Moreover, the Hoodies are dichotomized from the village people in a number of scenes. Most striking is the discomfort the Hoodies cause for an elderly man, who is irritated by their presence although they seem in no way to interfere with his daily life. He complains to his neighbors about the large group of people loitering in the park and, in a quite drastic series of frames, finally decides to confront the Hoodies. On his way to the section of the park in which they are located, he schemes what he will say to them: "Ich sag's jetzt mal friedlich . . . wenn ihr Jungs und Mädchen bis morgen nicht verswunden seid . . . rückt hier die Polizei an! Und nimmt euch die Personalien auf!" However, as he approaches, he realizes the Hoodies were gone and his energies will have to be wasted. The book offers no explanation for this disappearance and leaves the child through whose perspective the story is focalized wondering what had happened to them, where they had gone, and what they had ever wanted.
The drastic disappearance of the Hoodies heightens the stylistic of the graphic novel, which focuses on rendering the fear of others and making it available for scrutiny. There is an incredible sense of non-closure at the end, because the expectation was that the dramatic preparation of the old man to berate the youths would end up in violence. That material violence had been denied to eager audiences. This denial is intentional because it serves a powerful didacticism keen on illustrating just how easy we succumb to the fear of the Other.
The author of Die Hoodies offers an afterword in which they outline a main thread of their text: "Ich wollte zeigen, wie wenig es braucht, um Menschen zu verunsichern: 1. ein Symbol (der Kapuzenpullover als gewissermaßen säkulare Variante der Burka), 2. dessen massenhafte Präsenz (Hunderte von Hoodieträgern tauchen in einem fast menschenleeren Landstrich auf) und 3. keiner weiß, warum" (85). These three, at times problematic, points offer an outline by which to structure a discussion about the sources of paranoia, effects on social well-being, and possible solutions to it.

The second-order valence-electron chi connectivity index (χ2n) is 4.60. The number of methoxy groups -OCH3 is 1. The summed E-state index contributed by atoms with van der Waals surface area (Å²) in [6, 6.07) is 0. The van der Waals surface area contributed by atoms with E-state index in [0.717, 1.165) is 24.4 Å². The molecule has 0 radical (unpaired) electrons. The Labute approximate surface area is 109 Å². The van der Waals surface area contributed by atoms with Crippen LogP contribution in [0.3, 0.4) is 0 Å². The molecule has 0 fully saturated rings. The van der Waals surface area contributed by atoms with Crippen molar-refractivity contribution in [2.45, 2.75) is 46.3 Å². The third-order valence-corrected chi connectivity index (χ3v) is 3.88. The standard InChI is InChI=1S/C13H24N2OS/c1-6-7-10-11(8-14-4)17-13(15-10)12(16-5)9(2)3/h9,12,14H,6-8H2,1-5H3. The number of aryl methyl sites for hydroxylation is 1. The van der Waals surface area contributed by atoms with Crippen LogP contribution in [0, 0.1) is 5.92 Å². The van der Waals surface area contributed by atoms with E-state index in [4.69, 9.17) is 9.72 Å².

The unit itself is three weeks long. The first two weeks in the unit treat the text (in-class reading and other exercises) while the last unit entails in-class writing activities about the text, which culminate in a 1.5 page position paper. The goals for the unit are to review and practice taking a position/stance in German and defending it as well as providing students with an introduction to migration history in Germany. In particular, this entails quick reviews of subordinate clauses, common phrases/structures conducive to articulating opinions, and vocabulary used in the book itself, as well as a brief introductory lecture/exercise on inter/cross/etc. cultural (mis)encounters.
At this point in the semester, students have worked with various generic and medial formats, including short stories, poems, journalistic articles, short films, etc. The focus of the class is to help students navigate through various generic and medial formats in the German-language context. This means that they have worked with both textual and visual material before and are well positioned to deal with a format which draws from both textual and visual material.
I began the text in class. This means that I did not have students read it at home alone but conduct the introduction to the text on the first day of the unit. Excerpting a couple of pages from the book and projecting them on the PPT helped me develop an entry point into the text particularly conducive to the stylistic of xenophobic paranoia. That is, we approach each page very slowly, examining individual components of the textual as well as the visual which contribute to the xenophobic paranoia. We began by answering simple questions and describing the frames of the graphic novel. The point of the simple questions is that they are deceptively simple to answer: the young people in the images are not doing anything particularly wrong in them but they will come to be seen as deviant for this agency in short time.